BlackBerry Actually Making A Comeback But This Time It’s With Software Rather Than Hardware

It has been quite the tumultuous journey for BlackBerry, the company formerly known as Research In Motion (RIM). After a series of failed attempts to claw its way back into relevance through various hardware releases and software strategies, BlackBerry sort of faded from view, at least in the media. What actually happened is that it pivoted to software almost exclusively, and found a potentially winning strategy in the process.

BlackBerry's latest financial results are promising. In the company's fourth quarter of fiscal 2017, it raked in $297 million, racing past the average estimate by analysts of $289.3 million. Of that tally, $193 million came from its software and services business. With these results, the company said it expects to be profitable on a non-GAAP basis for the second consecutive year.

Image Source: Flickr (Enrique Dans)

"I am pleased to report that our Q4 results came in at or above expectations in all major metrics," said John Chen, Executive Chairman and CEO, BlackBerry. "In the quarter, we continued to grow our mix of software and services revenue across the company. In turn, this allowed us to expand our operating margin and report positive free cash flow. In addition, our balance sheet continues to strengthen and benefit from reduced capital requirements with our focus on software and licensing."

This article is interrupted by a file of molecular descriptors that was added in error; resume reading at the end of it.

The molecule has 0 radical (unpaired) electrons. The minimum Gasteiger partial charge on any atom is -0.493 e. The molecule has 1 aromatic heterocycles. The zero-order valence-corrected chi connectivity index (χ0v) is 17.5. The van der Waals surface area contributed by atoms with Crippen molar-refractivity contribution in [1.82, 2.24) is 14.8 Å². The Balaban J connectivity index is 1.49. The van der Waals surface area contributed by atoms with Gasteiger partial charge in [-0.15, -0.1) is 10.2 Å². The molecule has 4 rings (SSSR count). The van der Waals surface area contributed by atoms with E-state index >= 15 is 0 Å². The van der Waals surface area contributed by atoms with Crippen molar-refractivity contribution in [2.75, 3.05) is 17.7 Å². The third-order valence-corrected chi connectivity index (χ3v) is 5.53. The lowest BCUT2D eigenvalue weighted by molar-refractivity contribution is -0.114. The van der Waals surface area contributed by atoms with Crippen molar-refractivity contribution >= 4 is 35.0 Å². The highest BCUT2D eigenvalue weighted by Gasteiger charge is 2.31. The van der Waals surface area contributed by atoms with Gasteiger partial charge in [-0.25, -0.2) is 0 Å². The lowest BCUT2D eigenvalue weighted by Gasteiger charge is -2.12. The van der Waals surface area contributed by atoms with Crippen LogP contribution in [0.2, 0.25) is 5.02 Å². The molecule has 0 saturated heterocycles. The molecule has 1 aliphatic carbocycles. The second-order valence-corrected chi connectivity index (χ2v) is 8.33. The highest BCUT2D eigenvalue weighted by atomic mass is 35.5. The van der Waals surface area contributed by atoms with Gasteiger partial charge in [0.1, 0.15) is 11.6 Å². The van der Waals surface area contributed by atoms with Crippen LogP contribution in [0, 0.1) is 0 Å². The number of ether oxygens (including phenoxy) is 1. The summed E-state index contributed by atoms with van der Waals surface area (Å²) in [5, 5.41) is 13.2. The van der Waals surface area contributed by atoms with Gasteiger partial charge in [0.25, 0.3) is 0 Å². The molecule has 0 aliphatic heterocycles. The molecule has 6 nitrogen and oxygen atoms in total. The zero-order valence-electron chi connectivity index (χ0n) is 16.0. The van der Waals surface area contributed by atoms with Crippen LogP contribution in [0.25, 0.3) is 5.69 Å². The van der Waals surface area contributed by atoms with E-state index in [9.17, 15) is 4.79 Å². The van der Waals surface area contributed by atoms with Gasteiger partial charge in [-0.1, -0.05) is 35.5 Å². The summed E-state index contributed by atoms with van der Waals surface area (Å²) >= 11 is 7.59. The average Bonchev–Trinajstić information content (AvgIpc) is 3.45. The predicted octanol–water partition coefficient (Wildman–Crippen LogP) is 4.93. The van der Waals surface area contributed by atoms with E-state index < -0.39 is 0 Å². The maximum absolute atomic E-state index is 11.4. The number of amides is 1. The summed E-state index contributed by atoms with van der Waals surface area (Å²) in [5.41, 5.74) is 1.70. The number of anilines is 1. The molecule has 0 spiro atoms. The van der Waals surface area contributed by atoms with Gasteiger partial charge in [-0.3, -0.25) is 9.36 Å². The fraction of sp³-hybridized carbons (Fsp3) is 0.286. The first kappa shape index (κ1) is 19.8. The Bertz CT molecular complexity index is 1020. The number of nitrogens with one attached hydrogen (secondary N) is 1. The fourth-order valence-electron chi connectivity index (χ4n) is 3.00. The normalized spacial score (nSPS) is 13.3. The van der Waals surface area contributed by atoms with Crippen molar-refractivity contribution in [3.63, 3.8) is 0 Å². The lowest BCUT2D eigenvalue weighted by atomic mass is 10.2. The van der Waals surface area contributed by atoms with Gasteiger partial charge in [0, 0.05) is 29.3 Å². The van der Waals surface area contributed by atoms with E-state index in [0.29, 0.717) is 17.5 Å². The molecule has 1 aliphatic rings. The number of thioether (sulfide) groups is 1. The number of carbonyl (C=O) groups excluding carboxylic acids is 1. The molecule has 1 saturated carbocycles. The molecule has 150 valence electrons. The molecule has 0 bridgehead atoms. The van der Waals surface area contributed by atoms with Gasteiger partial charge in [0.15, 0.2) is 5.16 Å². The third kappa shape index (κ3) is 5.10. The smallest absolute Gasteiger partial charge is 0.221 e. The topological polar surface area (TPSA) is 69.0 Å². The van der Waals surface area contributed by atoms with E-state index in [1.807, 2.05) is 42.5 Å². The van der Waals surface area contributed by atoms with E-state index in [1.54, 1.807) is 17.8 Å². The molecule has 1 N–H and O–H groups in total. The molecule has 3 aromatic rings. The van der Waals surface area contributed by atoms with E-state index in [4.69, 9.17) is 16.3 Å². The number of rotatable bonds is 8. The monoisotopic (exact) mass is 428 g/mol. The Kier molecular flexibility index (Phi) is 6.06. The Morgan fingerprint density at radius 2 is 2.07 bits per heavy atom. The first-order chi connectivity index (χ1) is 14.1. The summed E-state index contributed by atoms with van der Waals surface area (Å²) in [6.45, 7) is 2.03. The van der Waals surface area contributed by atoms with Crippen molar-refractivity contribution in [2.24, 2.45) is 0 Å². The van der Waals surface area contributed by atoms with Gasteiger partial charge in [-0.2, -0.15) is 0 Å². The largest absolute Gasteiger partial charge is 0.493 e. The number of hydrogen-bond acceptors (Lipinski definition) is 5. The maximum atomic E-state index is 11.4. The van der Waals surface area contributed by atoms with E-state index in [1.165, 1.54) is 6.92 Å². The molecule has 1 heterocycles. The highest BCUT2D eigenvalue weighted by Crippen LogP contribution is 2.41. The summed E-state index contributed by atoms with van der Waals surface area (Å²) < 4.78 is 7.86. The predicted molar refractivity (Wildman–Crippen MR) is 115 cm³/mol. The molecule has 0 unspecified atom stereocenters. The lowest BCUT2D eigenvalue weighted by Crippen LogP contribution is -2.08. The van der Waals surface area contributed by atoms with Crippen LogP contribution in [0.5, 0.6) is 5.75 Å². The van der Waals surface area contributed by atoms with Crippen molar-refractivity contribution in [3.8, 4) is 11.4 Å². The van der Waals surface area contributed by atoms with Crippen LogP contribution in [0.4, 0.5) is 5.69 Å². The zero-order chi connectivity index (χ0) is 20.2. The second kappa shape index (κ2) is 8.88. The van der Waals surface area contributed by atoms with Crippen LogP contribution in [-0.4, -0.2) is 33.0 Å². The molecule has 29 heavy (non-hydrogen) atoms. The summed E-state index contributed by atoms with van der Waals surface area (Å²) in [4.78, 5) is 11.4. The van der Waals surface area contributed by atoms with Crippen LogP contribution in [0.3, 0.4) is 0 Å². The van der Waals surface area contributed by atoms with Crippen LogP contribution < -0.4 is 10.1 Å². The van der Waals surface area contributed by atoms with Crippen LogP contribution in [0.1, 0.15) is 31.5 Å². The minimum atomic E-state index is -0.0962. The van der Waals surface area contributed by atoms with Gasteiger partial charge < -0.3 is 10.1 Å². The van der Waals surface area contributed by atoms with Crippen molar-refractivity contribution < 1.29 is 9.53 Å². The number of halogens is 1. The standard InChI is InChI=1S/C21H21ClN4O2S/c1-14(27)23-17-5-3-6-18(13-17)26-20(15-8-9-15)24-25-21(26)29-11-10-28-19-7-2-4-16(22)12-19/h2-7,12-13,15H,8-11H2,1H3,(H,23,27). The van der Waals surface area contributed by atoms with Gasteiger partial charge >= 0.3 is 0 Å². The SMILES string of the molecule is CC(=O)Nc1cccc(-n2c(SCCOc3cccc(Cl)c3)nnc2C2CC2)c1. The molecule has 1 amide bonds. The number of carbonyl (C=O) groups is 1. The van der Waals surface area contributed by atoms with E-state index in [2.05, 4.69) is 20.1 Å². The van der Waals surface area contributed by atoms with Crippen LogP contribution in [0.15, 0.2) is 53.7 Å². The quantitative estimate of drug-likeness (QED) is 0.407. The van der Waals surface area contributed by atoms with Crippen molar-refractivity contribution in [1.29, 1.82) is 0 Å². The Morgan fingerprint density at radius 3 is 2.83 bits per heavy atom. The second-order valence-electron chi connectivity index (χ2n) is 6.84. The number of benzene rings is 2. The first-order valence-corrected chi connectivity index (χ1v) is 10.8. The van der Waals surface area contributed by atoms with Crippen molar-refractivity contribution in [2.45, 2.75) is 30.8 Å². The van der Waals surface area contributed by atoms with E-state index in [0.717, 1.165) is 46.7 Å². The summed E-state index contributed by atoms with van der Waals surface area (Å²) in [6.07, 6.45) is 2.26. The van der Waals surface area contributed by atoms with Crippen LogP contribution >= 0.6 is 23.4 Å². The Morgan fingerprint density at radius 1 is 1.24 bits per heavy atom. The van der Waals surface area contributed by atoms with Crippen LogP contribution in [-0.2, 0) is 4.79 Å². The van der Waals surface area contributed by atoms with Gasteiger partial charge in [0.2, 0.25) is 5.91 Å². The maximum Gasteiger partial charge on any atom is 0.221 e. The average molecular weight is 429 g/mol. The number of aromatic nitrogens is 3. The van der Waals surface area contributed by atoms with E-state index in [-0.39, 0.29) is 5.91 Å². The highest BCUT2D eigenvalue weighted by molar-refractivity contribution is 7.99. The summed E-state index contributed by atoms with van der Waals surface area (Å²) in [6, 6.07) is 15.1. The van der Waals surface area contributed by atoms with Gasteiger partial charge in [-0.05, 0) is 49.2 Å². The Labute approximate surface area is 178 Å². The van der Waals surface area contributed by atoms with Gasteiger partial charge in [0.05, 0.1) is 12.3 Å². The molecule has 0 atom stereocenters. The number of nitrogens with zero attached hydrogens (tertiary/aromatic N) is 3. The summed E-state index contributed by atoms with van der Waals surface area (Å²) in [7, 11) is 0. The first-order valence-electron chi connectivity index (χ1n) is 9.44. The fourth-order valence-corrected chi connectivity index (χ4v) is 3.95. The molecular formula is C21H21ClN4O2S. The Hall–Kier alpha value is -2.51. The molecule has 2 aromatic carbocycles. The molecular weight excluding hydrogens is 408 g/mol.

Chen noted that the BlackBerry is gaining traction and call its most recent quarter one of its best ever for software billings. He also pointed to the Internet of Things and autonomous vehicle markets as driving forces in its financial comeback.

"In IOT appliances, we won new business and secured six new customer trials for Radar. We demonstrated our autonomous driving technology platform at CES 2017... Looking ahead to fiscal 2018, we expect to grow at or above the overall market in our software business. We also expect to be profitable on a non-GAAP basis and to generate positive free cash flow for the full year," Chen added.

BlackBerry is pinning its hopes on its QNX operating system for industrial markets. To that end, it formed a partnership with Ford Motors to develop self-driving card software. It also receive over 3,500 enterprise customer orders during the quarter, up 16.7 percent from the third quarter.